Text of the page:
Let’s you and him reconcile
Via Budgie, for your reading pleasure comes this post by artist Jesse Hamm on the ways in which writers drive him crazy, followed by a three part rebuttal by Mark Waid on why certain artists should perhaps choose their words as carefully as they choose their illustrations. Beyond the sarcasm and vitriol is some terrific information and useful advice on the collaborative process in comics.
Very cool. I like how this is both establishing GrimJack's cast of characters for new readers and expanding our knowledge of Gaunt and his friends. And the flying bike is almost as cool as the flying Rolls.I'm not sure about the word "FUCK" here. I don't find the word particularly objectionable. But I understand why many do. It is also a litmus test word for many parents. Many parents can deal with stories that have violent or mature themes. But if you start cussing, well then it's all over. In my public library, all the comics and graphic novels are shelved in the Youth Fiction section. Any comics that are too adult for the Youth Fiction section get shelved in the non-fiction listing for comics. This is completely bass-ackwards. So stupid! But it also means that the library just doesn't carry very many comics with adult language. Is it worth losing a bit of the harsh tone in the dialog to maintain a larger percentage of readership? FRAG has become a pretty good comic substitute for FUCK. Maybe that's too "Lobo." FRIG and FRIGGIN' aren't bad. They still have a sexual undertone. I associate those words with masturbation, but this one can slip by the mom and pops. FRIG is a very Love and Rockets word.The question is how much of the story gets lost if GrimJack just says, "Help me or get out of my way." And Roscoe replies, "You're such an damn-ass," or "You're such a jerk." Is DAMN-ASS a less offensive word than PRICK?Is "Help me or get the hell out of my way," more or less offensive than "get the fuck out"? That keeps a similar tone in GrimJack's voice and might have more meaning when dealing with an avatar of chaos. HELL works as a sub for FUCK. "Go to HELL," instead of, "FUCK you!" I think you loose a smaller percentage of the audience for using the words, "DAMN" and "HELL," than the words, "FUCK" or "PRICK."Personally, I'm less offended by fucking (characters getting naked and/or having sex) than the word "FUCK" used in a violent or derogatory manner. It's subtley sexist. FUCK off. FUCK you. I'm FUCKED. I'm SCREWED. I got HOSED on that deal. Getting fucked is bad. Being a fucker is bad, but getting fucked is worse. Being a FUCKER means that you are degrading. Getting FUCKED means that you've been degraded. Classically, Men FUCK and women GET FUCKED.Sex isn't bad or it shouldn't be. But sex as a metaphor for a put down is.Off the subject, I want to hear Quatrain speak. I would like to see how what he has to say makes the dialog around him rhyme.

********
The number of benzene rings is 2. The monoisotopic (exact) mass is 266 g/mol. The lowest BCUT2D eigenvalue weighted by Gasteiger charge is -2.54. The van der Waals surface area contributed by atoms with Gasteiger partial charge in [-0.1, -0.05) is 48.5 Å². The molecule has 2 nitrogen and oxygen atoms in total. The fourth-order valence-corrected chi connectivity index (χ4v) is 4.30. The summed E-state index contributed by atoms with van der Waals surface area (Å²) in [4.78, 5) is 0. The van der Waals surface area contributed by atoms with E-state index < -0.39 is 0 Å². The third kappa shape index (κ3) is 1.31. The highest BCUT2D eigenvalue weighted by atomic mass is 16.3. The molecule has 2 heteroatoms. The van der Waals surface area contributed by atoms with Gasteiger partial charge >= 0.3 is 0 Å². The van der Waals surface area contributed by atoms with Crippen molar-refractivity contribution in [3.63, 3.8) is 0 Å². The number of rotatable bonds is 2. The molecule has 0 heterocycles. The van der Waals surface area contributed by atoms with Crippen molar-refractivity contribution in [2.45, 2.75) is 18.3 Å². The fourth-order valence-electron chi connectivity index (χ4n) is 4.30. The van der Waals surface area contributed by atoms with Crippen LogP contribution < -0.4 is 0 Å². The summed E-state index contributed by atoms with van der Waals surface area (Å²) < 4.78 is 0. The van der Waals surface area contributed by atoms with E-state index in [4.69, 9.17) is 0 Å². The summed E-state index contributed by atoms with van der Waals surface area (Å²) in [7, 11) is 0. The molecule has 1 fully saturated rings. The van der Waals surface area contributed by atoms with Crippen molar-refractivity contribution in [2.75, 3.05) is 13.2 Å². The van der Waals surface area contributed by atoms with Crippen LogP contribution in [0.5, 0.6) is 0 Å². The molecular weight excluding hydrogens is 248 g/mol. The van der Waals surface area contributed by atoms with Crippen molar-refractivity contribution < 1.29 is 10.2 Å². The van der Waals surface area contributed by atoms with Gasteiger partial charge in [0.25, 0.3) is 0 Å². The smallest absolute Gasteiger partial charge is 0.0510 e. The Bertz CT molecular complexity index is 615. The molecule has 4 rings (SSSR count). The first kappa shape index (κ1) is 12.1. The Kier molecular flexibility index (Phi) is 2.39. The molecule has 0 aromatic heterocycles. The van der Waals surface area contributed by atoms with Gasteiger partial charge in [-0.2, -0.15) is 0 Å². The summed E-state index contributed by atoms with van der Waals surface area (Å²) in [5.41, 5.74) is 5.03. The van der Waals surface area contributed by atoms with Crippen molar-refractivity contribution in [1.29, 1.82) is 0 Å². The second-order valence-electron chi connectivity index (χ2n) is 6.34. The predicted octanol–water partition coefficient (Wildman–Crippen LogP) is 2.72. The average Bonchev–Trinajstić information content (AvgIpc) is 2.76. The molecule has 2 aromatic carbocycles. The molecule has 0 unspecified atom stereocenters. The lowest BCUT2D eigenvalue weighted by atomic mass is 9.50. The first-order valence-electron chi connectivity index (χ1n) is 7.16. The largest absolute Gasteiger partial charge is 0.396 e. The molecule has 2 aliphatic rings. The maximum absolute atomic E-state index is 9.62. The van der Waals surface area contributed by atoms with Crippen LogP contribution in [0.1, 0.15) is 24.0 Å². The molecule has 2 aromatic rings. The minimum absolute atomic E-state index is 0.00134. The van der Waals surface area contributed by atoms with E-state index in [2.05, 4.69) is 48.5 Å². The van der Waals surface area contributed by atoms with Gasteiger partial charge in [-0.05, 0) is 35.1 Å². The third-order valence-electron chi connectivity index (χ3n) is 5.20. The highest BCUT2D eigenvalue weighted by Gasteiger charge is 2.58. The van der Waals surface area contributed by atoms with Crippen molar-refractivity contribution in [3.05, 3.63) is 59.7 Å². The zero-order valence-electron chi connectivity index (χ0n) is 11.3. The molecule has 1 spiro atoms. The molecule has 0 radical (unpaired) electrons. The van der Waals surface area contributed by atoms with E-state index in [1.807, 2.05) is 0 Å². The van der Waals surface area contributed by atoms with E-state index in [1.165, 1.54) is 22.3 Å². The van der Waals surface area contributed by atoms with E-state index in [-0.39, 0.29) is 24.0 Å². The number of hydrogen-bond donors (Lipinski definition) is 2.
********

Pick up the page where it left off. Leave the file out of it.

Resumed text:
RussSince GJ began I've discouraged parents from handing it to children. It's not, to my mind, appropriate for younger readers. Of course, the parent can decide that for themselves when they've read it but I don't want kids just picking it up. And if "fuck" keeps it out of the children's book section of the libraries, so much the better, IMO.If I could've, we would have had that level of language from the beginning. Times were different. Now I can. I think it's appropriate to who Gaunt is and his world. This also isn't David fucking Mamet where every other fucking word has to be fuck, y'know what the fuck i'm sayin'?I know all about alternate words for fuck. Over in SW LEGACY I invented "kark" because it had the same harsh "k" sound. I tried "nuke you" for awhile in some places but, while it also had the harsh "k" sound and its general meaning was closer to the intent, it's just too fuckin' cute. To sum up — it's not the language that makes GJ really not suitable for kids. It's the violence and the adult themes. IMO.